Don’t you just love it when you get that phone call, completely out of the blue, with just the perfect solution to that knotty problem you’ve been struggling with? You know, the call that’s going to take your business from where it is now, to a whole different league. The solution that’s going to make you look just brilliant to your peers or your boss.
You don’t? I know, you’re really too busy to listen. You’re under pressure to meet that important deadline. You really don’t have time for this. There’s pretty much no way that you’re going to buy. But you don’t want to give the caller a hard time, so you’ll give them a hearing anyway, not wanting to be rude – after all, they’re only trying to do a job.
One that you’ll probably be doing tomorrow, with your leads and prospects. And you’d want *them* to give you that little bit of time, to present why your solution will be the turning point for their business, wouldn’t you?
So you politely listen, absently giving the odd vague and non-committal response, as they run through their pitch. All the time, quietly – unconsciously – resenting the distraction from your urgent and important work. Wishing that they’d get to the point and stop waffling on – surely they can tell from your evasive grunts that they’re wasting your time?
Well, I have news for you: they’re not wasting your time – you’re wasting theirs. Those precious minutes in their sales day that they’ve spent presenting their case to your half-open ear and your seven-eighths-closed mind, they could have been talking to someone who actually gives a damn about them. Because you clearly don’t, otherwise you’d give them that opportunity to move on to a better prospect.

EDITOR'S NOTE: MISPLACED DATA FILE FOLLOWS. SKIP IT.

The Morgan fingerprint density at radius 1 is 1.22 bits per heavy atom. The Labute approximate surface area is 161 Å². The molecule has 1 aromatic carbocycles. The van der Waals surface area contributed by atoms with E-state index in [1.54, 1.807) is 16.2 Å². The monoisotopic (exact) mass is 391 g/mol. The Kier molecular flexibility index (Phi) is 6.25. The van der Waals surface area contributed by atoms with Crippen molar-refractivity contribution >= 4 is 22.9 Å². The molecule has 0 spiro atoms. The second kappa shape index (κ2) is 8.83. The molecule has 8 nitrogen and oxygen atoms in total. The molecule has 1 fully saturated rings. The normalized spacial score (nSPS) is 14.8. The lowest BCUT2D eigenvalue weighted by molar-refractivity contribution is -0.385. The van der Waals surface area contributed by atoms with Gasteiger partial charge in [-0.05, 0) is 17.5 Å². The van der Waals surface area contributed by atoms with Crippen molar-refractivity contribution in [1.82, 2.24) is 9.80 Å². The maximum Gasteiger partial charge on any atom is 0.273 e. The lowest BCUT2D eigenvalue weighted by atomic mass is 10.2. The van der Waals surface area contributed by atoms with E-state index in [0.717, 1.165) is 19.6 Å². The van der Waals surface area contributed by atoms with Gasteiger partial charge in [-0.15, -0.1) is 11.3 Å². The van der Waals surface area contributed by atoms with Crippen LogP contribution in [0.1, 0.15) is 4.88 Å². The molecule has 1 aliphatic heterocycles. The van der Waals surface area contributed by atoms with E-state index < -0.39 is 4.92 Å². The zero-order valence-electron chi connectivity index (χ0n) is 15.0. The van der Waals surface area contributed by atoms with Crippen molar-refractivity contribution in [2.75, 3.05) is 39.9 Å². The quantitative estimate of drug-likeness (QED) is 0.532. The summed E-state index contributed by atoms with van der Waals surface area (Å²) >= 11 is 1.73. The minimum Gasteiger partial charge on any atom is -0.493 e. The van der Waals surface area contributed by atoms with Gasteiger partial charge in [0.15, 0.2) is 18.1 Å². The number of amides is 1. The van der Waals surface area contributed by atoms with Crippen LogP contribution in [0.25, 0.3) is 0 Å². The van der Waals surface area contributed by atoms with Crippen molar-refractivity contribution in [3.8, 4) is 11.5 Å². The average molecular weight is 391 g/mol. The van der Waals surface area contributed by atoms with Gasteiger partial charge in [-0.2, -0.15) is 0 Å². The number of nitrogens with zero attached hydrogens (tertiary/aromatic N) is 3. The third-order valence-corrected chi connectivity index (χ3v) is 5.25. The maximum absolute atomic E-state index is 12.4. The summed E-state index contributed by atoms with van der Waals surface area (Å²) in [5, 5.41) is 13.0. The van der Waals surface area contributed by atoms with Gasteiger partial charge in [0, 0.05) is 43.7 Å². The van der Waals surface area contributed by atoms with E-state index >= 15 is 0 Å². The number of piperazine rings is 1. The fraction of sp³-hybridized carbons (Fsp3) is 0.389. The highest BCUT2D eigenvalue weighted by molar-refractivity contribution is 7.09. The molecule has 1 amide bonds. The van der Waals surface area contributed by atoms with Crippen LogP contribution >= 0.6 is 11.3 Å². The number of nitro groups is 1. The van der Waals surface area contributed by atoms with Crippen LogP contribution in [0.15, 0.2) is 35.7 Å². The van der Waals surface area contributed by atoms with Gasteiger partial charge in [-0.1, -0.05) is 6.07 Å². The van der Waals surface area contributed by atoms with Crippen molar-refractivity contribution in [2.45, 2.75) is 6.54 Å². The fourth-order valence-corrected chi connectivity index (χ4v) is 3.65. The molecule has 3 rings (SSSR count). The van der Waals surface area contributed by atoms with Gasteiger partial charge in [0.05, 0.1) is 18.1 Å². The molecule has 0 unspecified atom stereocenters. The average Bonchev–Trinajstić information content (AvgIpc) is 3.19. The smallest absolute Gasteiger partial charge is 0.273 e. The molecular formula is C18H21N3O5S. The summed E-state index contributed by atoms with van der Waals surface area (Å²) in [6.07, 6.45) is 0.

And that’s not the worst of it. Not by a long way. You’re sabotaging your own phone prospecting efforts too. Think about it – what message are you implanting in your unconscious mind? That people receiving unsolicited phone calls are resentful about them. Even (especially, probably) when they don’t cut you off, when they appear to be interested.
So there you are, prattling away, giving it your best pitch. And all the time your unconscious is providing a running commentary in the background: “Hey, she’s listening, at least. Well, maybe. Probably just being polite, I expect. Not interested at all, in fact. You’re wasting your time here. Dunno why you’re bothering really …” Do you think that those doubts might possibly find their way into your voice; do you think they’re going to believe your pitch?
So next time I call you up out of the blue, do us both a favour – if you’re not interested, just say so. And if it’s something that could be of interest to you, but this really isn’t a good time, just say so and book a call at a convenient time. That way, you tell your unconscious mind that when someone’s listening to a cold-call sales pitch, it’s because it’s something they really want to hear, about something they actually have a need for. Something there’s a real chance of them buying. From you.